Hockey fans don't have all that many movies to call their own. Oh sure, young movie buffs probably still have fond recollections of Disney's Mighty Ducks franchise (good lord), and those who are slightly older will no doubt recall Rob Lowe and Patrick Swayze falling in love in 1984's Youngblood. But for real classics of ice rink cinema, your choices are slim: there's the forgettable Mystery Alaska, and Kurt Russell certainly brought a lot of class to Miracle a few years back -- and then there's Slap Shot. A true classic of down 'n' dirty '70s comedy cinema (and written by an Oscar winner, a female one!), Slap Shot is sort of the Casablanca of hockey movies -- and it's wonderfully evident that the guys behind Goon have a deep and obvious affection for that bruising George Roy Hill / Paul Newman sports farce.
I feel confident that director Michael Dowse and co-writers Evan Goldberg and Jay Baruchel will take this as a big compliment, as well they should: not only is Goon presented in the same bad-ass, foul-mouthed, blood-soaked style as Slap Shot -- it also manages to explain the importance of teamwork in hockey. Goon squeezes a lot of likable components into its 92-minute frame, but it's the flick's palpable affection for Canada's favorite sport that keeps it from devolving into just another profanity-laden piece of sports-related cinematic formula. Indeed the filmmakers, to their extreme credit, find a way to subvert even the most familiar of "sports flicks" cliches; Goon is only partially about "the cool team winning the big game," and it's the character-based material that makes Goon a comedy that even the sports haters could enjoy.
Seann William Scott, an underrated comedic actor if ever there was one, plays a lovable lug called Doug Glatt. Clearly not the sharpest tool in the shed, Doug makes up for his unimpressive intellect with a lot of heart, character, and sweetness. Oh, and also: Doug Glatt could BEAT YOUR ASS. He's not a bully or a troublemaker, but if you happen to piss Doug off through your own ignorance, well, you're going to lose some teeth. Dude's a brawler, period. Following an amusing display of pugilism at a local hockey game, Doug is enlisted to join the team as an enforcer. Forget that Doug can't score (and can barely skate), because he's being enlisted for his fists.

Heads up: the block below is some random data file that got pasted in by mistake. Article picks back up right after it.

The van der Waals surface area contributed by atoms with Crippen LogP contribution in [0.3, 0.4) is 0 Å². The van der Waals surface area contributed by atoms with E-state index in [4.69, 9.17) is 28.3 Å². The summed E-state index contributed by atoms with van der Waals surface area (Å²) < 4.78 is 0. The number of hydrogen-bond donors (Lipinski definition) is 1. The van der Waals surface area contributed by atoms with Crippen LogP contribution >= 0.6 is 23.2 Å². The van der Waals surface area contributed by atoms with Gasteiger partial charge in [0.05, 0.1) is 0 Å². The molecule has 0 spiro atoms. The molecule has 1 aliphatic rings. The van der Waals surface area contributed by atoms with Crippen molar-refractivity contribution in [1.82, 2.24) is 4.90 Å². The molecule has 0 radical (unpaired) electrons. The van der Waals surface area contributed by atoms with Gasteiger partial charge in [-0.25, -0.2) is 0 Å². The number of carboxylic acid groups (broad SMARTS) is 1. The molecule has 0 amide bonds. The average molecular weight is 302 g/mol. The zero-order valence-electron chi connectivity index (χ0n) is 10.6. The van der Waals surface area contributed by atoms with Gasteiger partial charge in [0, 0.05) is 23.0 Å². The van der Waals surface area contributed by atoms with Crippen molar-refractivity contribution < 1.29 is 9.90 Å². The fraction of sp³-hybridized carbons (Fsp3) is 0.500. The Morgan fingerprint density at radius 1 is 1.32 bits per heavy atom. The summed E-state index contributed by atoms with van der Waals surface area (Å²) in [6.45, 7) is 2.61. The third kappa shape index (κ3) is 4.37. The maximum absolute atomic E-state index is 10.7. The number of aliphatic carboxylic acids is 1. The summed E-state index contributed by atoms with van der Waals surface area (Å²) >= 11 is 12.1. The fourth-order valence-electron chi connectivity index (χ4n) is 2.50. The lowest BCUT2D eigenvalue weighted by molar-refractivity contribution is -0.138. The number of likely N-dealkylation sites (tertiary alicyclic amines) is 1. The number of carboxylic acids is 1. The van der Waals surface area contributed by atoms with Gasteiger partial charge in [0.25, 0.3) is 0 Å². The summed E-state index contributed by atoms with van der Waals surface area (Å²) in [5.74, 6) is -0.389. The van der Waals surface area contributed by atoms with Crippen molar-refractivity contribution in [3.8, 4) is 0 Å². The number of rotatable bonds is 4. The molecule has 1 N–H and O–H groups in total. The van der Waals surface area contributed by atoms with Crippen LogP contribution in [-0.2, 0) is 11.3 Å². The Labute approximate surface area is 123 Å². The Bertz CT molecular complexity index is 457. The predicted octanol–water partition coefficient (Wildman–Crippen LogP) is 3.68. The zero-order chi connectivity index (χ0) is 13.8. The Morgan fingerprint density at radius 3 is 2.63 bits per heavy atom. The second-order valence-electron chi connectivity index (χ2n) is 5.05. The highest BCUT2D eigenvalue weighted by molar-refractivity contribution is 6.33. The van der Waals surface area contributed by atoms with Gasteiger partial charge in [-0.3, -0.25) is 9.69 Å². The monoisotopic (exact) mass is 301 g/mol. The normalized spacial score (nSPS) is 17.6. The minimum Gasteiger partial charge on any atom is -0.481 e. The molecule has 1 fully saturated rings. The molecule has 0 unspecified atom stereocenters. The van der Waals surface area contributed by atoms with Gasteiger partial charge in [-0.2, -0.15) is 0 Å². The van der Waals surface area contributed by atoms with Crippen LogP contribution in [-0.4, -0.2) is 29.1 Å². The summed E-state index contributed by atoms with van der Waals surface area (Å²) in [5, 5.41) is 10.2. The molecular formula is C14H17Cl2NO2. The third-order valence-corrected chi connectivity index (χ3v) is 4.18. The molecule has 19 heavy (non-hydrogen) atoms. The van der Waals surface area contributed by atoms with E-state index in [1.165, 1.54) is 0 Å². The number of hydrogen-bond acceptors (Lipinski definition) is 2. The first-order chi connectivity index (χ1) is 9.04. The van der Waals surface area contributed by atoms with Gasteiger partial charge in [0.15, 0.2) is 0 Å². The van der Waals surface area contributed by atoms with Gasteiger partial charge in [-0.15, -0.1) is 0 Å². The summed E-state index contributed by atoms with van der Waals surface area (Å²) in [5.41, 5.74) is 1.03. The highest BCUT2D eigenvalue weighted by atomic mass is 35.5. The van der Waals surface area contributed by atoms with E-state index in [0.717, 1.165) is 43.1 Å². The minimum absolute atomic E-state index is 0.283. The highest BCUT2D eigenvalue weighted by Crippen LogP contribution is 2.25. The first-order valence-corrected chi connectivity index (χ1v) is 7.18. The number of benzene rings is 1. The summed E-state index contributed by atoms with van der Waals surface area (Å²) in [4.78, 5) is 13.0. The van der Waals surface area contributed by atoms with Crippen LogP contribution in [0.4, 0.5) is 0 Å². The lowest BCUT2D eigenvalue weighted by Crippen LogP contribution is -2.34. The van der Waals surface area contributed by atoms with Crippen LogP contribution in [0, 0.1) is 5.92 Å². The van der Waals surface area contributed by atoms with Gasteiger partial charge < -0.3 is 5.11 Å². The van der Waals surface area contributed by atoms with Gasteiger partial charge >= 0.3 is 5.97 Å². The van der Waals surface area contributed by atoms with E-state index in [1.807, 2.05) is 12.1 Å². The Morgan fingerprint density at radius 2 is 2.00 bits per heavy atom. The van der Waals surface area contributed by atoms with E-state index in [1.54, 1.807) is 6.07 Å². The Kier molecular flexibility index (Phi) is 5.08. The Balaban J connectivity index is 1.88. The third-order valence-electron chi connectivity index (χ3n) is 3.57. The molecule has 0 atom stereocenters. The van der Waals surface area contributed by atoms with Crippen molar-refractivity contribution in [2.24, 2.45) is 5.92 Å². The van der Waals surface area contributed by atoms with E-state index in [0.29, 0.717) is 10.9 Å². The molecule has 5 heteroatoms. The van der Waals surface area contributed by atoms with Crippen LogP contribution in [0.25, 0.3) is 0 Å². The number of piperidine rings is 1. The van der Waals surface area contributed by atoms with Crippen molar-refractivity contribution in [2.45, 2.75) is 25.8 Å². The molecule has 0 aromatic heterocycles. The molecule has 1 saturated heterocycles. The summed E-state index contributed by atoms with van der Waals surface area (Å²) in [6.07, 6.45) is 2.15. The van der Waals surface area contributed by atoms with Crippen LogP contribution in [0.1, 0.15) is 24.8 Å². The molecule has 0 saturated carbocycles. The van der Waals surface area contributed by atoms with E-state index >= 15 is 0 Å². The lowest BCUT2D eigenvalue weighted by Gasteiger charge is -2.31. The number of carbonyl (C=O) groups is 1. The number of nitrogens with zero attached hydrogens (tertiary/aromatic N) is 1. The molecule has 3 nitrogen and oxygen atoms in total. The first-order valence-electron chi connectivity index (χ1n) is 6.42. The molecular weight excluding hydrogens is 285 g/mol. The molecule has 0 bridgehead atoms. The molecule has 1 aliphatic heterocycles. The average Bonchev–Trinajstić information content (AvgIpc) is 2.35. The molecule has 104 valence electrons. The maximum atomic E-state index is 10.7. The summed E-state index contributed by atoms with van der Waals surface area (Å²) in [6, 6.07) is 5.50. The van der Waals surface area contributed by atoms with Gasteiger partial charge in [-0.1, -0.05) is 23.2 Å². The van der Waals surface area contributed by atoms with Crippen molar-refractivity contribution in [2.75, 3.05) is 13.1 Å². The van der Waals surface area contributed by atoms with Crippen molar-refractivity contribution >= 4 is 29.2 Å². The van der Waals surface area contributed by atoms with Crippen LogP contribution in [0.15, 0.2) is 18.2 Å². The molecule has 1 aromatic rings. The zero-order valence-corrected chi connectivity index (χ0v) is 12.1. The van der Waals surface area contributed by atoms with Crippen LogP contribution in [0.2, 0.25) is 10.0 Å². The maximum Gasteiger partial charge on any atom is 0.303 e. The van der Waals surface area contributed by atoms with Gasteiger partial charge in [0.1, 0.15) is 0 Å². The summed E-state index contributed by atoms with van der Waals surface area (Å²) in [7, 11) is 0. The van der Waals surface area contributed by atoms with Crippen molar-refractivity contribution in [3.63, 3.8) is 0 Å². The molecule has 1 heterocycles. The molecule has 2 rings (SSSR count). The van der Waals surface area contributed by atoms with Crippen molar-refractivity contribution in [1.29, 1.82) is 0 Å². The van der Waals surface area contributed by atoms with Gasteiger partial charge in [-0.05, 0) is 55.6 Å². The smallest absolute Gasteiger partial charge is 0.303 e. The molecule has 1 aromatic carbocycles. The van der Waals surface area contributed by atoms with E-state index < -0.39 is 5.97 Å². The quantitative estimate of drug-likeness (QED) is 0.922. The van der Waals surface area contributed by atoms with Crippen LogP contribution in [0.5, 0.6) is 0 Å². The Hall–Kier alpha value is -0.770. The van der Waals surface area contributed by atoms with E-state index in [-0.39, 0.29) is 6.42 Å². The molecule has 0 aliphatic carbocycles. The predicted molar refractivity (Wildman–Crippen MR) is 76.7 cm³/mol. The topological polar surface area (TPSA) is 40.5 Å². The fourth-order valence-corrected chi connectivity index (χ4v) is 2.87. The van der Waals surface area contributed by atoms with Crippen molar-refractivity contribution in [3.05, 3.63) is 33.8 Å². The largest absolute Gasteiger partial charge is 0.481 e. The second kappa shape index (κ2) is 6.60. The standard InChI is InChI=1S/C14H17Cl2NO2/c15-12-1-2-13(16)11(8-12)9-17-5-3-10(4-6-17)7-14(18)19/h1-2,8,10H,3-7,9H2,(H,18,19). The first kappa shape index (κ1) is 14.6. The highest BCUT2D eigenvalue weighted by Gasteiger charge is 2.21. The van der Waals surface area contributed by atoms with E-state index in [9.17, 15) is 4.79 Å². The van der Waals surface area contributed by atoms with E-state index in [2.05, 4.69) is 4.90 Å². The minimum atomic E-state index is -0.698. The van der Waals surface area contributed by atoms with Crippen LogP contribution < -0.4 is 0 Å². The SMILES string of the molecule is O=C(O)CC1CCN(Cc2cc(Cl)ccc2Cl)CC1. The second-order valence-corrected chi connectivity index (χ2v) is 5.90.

But wouldn't you know it? There's a real warrior lurking beneath the surface of the perpetually pleasant (and sometimes clueless) Mr. Glatt, and his tenure on the ice rink is a colorful one indeed: he befriends some players and infuriates others. He meets a pretty girl; learns some harsh truths about the game he loves; gives a few low-key lessons of his own; and (eventually) butts heads with Ross Rhea, one of the most intimidating brawlers to ever lace up the skates. If I've made Goon sound like a checklist of sports movie tropes and conventions, think again: this is a sweet character-based comedy that just happens to be awash in broken teeth and non-stop profanity.
Aside from Mr. Scott and his fantastic supporting cast, it's the screenplay that's the star here. Adapted by Goldberg and Baruchel from the book "Goon: The True Story of an Unlikely Journey into Minor League Hockey," Goon offers ideas both admirably direct and slyly subtle (hockey fans will notice a dozen little touches that could only come from filmmakers who know and love the game), and somehow avoids falling into the same exact plot structure of virtually every sports-centric comedy that comes down the line. It's true that there are lots of slap shots, broken jaws, and slick skating tricks to keep the hockey fans happy, but even better is the foundation beneath all the silliness: the ideas that teamwork matters, that you need someone in your corner when you go to war, that you can "hate" your opponent while still respecting the hell out of them, and that every player on a team, even a thug, has an important role to play.
As a longtime fan of Seann William Scott's comedic skills, I'm not at all surprised to see him bring a warmth and sweetness to the role of Doug Glatt. Here he's playing a slow-witted guy who KNOWS he isn't all that bright, which is sort of an intelligence all its own, but Scott never plays Doug as an idiot. It's the inherent nobility of a character that, in most movies, would be painted as a smiling moron. It helps that Doug Glatt is based on a real guy, of course, but fair credit to Scott for infusing his potentially one-note character with a lot of warmth, wit, and confidence. The actor is more than capably supported by a supporting cast that includes Alison Pill (new girlfriend), Kim Coates (tough coach), and co-writer Baruchel, who pops up intermittently to deliver something loud, raunchy, and amusing. It's also worth noting that Goon features a frankly excellent performance by Liev Schreiber as Ross Rhea, the old pro Doug most wants to emulate. Not only does Schreiber (and his handlebar mustache) look the part, but the seasoned character actor brings a wonderful sense of cynicism, world-weariness, and begrudging respect to the Ross Rhea character. In a movie packed with great components, Schreiber is one of the very best.
So yes, Goon is easily the best hockey comedy since 1977's Slap Shot, and that's a solid claim on its own, but Goon is also a whole lot better than just another scrappy sports farce. For all its surface-level vulgarity and gleeful violence, Goon is actually quite a sweet, insightful, and powerfully effective little movie. It's not JUST for hockey fans, but, boy, are they gonna love this movie.
Goon is now playing in theaters across Canada. It is also available via various VOD platforms in the U.S., ahead of its limited theatrical release on March 30. Check the respective official sites, linked below, for more information.